The guidelines are simple: Eat according to your circadian rhythm (mainly during daylight hours); avoid late-night snacking; and limit your meals to a span of 12 hours. So if you eat your first meal of the day at 7 a.m., finish your last one by 7 p.m.  Jenny Craig’s newest program, Rapid Results, uses this science-based strategy that comes with many other health benefits such as improved sleep16, boosted energy17 and enhanced mood.17

 

Time-restricted feeding has also been shown to improve sleep18—an important benefit for all people, but perhaps even more so for those with osteoarthritis.

Arthritis_Antioxidants.jpgTip #4: Load Up on Antioxidants

Not only can regularly adding fruits and vegetables to your plate help with your weight loss goals19, but research also shows that vitamins C and E, glutathione and plant polyphenols may help decrease the progression of arthritis.20

 

A few of the top foods loaded with vitamin C include bell peppers, brussels sprouts, oranges, broccoli and strawberries. Spinach, avocado and mango are a few excellent sources of vitamin E.

 

As painful as osteoarthritis can be, rest assured that it doesn’t have to rule your life. We hope these simple lifestyle tips can help you manage your symptoms and live your life to the fullest.

 

If you’re interested in losing weight, Jenny Craig is here to help. Book your free appointment to start your journey to better health today.

 

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Sources:

[1] https://www.cdc.gov/arthritis/basics/osteoarthritis.htm

[2] https://www.arthritis.org/about-arthritis/types/osteoarthritis/treatment.php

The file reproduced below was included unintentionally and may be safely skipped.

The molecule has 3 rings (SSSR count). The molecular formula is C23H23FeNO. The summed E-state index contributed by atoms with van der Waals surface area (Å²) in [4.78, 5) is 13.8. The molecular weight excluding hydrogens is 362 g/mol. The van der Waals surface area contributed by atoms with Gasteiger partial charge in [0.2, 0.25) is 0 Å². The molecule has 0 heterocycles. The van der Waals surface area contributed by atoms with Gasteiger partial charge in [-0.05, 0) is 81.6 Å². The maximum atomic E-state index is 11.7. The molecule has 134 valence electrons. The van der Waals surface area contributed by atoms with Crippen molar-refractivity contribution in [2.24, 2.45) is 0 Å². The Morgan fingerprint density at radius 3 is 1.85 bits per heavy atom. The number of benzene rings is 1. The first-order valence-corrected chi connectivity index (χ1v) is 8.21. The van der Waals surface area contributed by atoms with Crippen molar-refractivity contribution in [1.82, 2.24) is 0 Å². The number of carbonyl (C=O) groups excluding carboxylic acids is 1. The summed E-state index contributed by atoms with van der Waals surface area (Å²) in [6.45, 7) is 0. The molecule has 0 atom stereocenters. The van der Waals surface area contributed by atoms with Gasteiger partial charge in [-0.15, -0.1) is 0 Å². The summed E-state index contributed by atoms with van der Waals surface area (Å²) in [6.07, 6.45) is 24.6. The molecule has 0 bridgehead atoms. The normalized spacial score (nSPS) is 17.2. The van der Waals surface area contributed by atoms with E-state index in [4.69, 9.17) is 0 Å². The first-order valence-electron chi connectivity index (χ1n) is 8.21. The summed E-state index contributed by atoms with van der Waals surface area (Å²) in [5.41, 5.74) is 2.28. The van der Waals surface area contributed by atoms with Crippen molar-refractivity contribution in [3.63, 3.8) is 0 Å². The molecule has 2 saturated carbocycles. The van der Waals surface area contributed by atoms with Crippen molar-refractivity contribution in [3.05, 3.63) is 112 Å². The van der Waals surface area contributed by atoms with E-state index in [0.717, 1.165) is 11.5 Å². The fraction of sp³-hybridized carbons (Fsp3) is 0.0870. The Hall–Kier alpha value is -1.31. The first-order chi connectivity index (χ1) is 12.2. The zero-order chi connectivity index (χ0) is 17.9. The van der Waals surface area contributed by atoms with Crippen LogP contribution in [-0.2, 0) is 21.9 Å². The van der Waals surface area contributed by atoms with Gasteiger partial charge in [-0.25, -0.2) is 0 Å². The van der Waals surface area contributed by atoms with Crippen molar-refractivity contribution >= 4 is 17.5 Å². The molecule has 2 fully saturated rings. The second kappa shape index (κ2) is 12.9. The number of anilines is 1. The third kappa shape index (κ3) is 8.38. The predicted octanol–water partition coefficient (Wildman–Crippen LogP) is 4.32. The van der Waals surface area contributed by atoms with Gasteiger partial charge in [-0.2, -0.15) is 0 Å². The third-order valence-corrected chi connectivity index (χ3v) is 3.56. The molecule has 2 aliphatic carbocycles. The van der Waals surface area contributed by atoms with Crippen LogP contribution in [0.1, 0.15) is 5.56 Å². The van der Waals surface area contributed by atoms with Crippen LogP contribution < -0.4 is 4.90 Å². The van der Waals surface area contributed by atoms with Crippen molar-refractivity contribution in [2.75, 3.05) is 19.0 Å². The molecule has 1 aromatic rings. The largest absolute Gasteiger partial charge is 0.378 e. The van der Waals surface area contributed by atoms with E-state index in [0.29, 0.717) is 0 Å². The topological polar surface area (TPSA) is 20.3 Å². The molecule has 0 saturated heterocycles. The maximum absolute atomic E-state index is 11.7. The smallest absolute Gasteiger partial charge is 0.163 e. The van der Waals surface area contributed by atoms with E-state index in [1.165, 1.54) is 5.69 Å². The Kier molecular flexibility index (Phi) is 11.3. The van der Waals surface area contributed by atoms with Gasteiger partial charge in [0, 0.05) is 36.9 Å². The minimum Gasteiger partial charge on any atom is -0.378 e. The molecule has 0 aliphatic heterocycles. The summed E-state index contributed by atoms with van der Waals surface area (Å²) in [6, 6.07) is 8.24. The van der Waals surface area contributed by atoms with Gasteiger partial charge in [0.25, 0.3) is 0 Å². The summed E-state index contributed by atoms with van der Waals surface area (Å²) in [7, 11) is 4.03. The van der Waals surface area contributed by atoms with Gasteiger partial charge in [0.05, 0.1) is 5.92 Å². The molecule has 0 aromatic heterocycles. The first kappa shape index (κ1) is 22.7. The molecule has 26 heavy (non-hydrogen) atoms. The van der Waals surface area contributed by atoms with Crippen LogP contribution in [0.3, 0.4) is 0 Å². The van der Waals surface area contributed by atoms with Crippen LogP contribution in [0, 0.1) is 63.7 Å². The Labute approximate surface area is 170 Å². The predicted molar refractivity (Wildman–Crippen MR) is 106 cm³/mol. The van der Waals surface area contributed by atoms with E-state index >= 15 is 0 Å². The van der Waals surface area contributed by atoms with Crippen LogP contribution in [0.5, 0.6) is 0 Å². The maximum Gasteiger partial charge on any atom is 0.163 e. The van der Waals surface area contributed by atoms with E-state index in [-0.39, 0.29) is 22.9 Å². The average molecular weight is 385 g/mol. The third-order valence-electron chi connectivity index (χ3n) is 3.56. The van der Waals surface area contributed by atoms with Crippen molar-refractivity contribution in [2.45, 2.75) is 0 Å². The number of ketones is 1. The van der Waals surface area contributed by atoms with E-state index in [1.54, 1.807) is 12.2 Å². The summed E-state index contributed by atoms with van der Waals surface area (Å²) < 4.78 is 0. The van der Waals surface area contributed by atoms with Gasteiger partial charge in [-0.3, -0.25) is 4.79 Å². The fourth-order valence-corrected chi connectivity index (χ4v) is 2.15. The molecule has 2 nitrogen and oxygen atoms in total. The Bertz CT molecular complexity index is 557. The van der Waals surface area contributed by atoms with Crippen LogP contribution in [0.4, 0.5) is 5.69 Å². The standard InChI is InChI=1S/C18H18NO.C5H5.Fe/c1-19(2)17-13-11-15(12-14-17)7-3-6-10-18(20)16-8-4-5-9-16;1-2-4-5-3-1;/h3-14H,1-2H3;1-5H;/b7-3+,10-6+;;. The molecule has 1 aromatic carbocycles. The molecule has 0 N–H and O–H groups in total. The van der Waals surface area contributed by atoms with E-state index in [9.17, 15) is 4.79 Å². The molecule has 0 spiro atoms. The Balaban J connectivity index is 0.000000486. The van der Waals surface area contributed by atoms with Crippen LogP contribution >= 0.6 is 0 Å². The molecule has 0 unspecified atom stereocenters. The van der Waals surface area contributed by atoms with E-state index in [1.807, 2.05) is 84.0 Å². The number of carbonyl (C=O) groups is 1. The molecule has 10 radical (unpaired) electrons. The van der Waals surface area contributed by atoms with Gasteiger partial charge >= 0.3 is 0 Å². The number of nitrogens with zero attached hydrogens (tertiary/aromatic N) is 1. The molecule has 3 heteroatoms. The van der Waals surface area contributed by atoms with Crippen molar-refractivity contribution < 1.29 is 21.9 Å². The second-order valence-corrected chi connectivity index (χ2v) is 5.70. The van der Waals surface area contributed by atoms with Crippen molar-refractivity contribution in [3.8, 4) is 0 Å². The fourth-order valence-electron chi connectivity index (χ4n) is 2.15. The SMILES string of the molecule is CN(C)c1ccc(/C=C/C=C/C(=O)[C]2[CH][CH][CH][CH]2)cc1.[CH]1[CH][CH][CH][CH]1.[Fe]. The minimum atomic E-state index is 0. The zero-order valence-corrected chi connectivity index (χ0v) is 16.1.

[3] https://www.rheumatology.org/I-Am-A/Patient-Caregiver/Diseases-Conditions/Osteoarthritis

[4] https://www.arthritis.org/about-arthritis/types/osteoarthritis/treatment.php

[5] https://www.npr.org/sections/thesalt/2015/03/10/389596946/circadian-surprise-how-our-body-clocks-help-shape-our-waistlines

[6] https://www.nigms.nih.gov/Education/Pages/Factsheet_CircadianRhythms.aspx

[7] https://www.ncbi.nlm.nih.gov/pmc/articles/PMC4385793/

[8] https://www.ncbi.nlm.nih.gov/pubmed/27019373

[9] https://www.sciencedirect.com/science/article/pii/S106345841630406X

[10] https://www.oarsijournal.com/article/S1063-4584(15)00090-4/fulltext

[11] https://www.ncbi.nlm.nih.gov/pmc/articles/PMC4361727/

[12] https://www.sciencedirect.com/science/article/pii/S1877065716300847#bib0605

[13] http://blog.arthritis.org/living-with-arthritis/circadian-rhythms-affect-arthritis

[14] http://www.ncbi.nlm.nih.gov/pubmed/24739093  

[15] https://www.nbcnews.com/health/health-news/time-restricted-eating-can-help-weight-loss-researchers-say-n838486

[16] https://www.ncbi.nlm.nih.gov/pmc/articles/PMC5388543/

[17] Gill S., Panda S. (2015, Nov 3). A Smartphone App Reveals Erratic Diurnal Eating Patterns in Humans that Can Be Modulated for Health Benefits. Retrieved from https://www.ncbi.nlm.nih.gov/pubmed/26411343/

[18] http://www.ncbi.nlm.nih.gov/pmc/articles/PMC5388543/

[19] https://www.cdc.gov/healthyweight/healthy_eating/fruits_vegetables.html

[20] https://link.springer.com/referenceworkentry/10.1007%2F978-3-642-30018-9_130

Edited by Elisa - Jenny Craig